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Yemen Has 1st Confirmed Virus Case, More Than 10k in Israel

A view of a deserted street, during a curfew after the state's first case of coronavirus disease (COVID-19), was announced, in al-Sheher, Hadhramout province, Yemen April 10, 2020.
A view of a deserted street, during a curfew after the state's first case of coronavirus disease (COVID-19), was announced, in al-Sheher, Hadhramout province, Yemen April 10, 2020.

Yemen's internationally recognized government Friday announced the first confirmed case of coronavirus in the war-torn country, stoking fears that an outbreak could devastate an already crippled health care system.

Yemen's Minister of Health Nasser Baoum told The Associated Press the case is a 73-year-old Yemeni national who works at the al-Shahr port in Hadramawt province. He added that he is in a stable condition, without further details.

Yemen is a uniquely dangerous place for the coronavirus to spread. Repeated bombings and ground fighting over five years of war have destroyed or closed more than half its health facilities. Deep poverty, dire water shortages and a lack of adequate sanitation have made the country a breeding ground for disease.

The Saudi-led coalition fighting the Iran-backed Houthi rebels declared a cease-fire on Thursday on humanitarian grounds to prevent the spread of the pandemic. However, fighting continued unabated Friday, diminishing hopes that a halt in the fighting will open doors for peace talks.

Yemen's war erupted in 2014, when the Houthis seized the capital Sanaa and much of the country's north. The U.S.-backed, Saudi-led coalition intervened to oust the rebels and restore the internationally recognized government. The conflict has killed over 100,000 people and largely settled into a bloody stalemate.

The U.N. has described Yemen as the world's worst humanitarian disaster. Cholera outbreaks are the worst in modern history. Over 24 million people in the country require humanitarian assistance, many of them on the brink of starvation.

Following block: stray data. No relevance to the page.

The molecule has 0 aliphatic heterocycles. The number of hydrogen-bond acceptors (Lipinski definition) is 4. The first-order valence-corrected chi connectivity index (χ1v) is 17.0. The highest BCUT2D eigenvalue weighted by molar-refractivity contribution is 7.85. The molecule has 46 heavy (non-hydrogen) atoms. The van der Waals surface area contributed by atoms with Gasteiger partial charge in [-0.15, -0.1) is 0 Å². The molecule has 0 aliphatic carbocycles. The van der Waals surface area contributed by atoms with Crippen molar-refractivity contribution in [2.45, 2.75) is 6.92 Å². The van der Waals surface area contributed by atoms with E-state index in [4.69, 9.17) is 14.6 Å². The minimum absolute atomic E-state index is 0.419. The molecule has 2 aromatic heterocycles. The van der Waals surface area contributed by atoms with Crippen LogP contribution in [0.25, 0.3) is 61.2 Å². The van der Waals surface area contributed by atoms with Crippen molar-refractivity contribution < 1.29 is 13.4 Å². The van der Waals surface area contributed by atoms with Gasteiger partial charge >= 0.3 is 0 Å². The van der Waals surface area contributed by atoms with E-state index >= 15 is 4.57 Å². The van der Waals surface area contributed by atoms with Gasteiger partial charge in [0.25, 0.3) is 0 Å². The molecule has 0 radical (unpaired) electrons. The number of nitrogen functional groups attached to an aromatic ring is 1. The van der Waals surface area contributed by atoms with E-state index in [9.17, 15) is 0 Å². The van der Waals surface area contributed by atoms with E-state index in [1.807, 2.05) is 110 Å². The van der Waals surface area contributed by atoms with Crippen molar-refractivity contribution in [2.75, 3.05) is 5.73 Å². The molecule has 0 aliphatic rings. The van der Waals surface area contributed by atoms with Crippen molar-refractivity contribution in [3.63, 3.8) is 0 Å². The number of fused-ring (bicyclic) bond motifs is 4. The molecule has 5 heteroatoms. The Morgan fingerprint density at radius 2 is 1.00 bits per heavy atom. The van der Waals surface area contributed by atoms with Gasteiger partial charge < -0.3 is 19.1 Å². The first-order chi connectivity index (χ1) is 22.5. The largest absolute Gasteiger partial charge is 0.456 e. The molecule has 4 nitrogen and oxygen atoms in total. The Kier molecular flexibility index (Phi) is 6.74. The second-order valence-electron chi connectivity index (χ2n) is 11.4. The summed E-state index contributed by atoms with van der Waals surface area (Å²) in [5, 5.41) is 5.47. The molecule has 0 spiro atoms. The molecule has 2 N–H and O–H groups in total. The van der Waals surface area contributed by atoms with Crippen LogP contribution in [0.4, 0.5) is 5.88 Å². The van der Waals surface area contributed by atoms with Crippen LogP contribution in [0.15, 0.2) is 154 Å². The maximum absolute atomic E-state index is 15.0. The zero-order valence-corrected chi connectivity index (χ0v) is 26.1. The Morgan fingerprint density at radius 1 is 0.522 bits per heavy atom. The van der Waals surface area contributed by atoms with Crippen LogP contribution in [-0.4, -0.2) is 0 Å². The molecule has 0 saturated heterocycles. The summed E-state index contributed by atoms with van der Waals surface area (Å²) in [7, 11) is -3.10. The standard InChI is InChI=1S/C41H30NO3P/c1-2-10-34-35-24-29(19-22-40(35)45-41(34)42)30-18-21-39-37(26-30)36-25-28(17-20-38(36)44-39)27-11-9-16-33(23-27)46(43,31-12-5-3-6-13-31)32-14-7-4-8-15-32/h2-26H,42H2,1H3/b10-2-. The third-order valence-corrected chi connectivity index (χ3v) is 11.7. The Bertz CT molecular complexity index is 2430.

Even before the war, the southern province of Hadramawt saw some of the worst pockets of malnutrition and disease in the country. It recently witnessed an outbreak of dengue fever, with hundreds of cases filling the public hospital of al-Shahr, where the coronavirus was detected.

In Yemen's under-equipped and barely functioning health system, it's hard to distinguish between viral diseases. One young man with dengue fever died after a hospital in Mukalla, the provincial capital of Hadramawt, refused to admit him for fear he was carrying the coronavirus, two local aid and government officers said. They spoke on condition of anonymity because they weren't authorized to speak to the press.

Some of the symptoms of dengue fever are similar to the coronavirus, including muscle aches and and fever.

To try to curb the spread of the virus, provincial Gov. Farag al-Bouhsni announced on his Facebook page a partial curfew. He also placed all workers at one of the area's key ports, Al-Shahr, under a 14-day quarantine. Residents criticized the governor for not shutting down all the ports Hadramawt which are the main lifeline of aid and commercial shipments for southern Yemen. The adjacent governorate of al-Mahra, which also borders Oman, sealed off its entry points just hours after the announcement of the first case in Yemen.

Experts have dreaded the virus' eventual appearance in the country.

"The arrival of coronavirus in Yemen will be disastrous for many reasons," said Altaf Musani, representative of the World Health Organization in Yemen.

In Israel, the number of coronavirus infections has risen to more than 10,000. The government imposed strict measures to contain the pandemic early on but has seen it tear through the insular ultra-Orthodox religious community.

The Health Ministry on Friday reported more than 10,000 cases, including 92 deaths.

The virus causes mild to moderate symptoms in most patients, who recover within a few weeks. But it can cause severe illness or death, particularly in older patients or those with underlying health problems.

Israeli authorities moved quickly in mid-March to close borders, ground flights and shut down all non-essential businesses. But in the early days and weeks of the pandemic many in the ultra-Orthodox Jewish community ignored guidelines on social distancing, which health experts say is key to containing the outbreak.

In Oman on Friday, authorities ordered those living in the capital, Muscat, to remain there while banning people from traveling into the city over the virus. The country has more than 450 confirmed cases with two confirmed deaths.

There are more than 134,000 confirmed cases of the coronavirus in the Middle East, including over 5,300 fatalities. Some 4,200 of those deaths are in Iran, which has the largest outbreak in the region. Authorities there had recorded over 68,000 total cases as of Friday.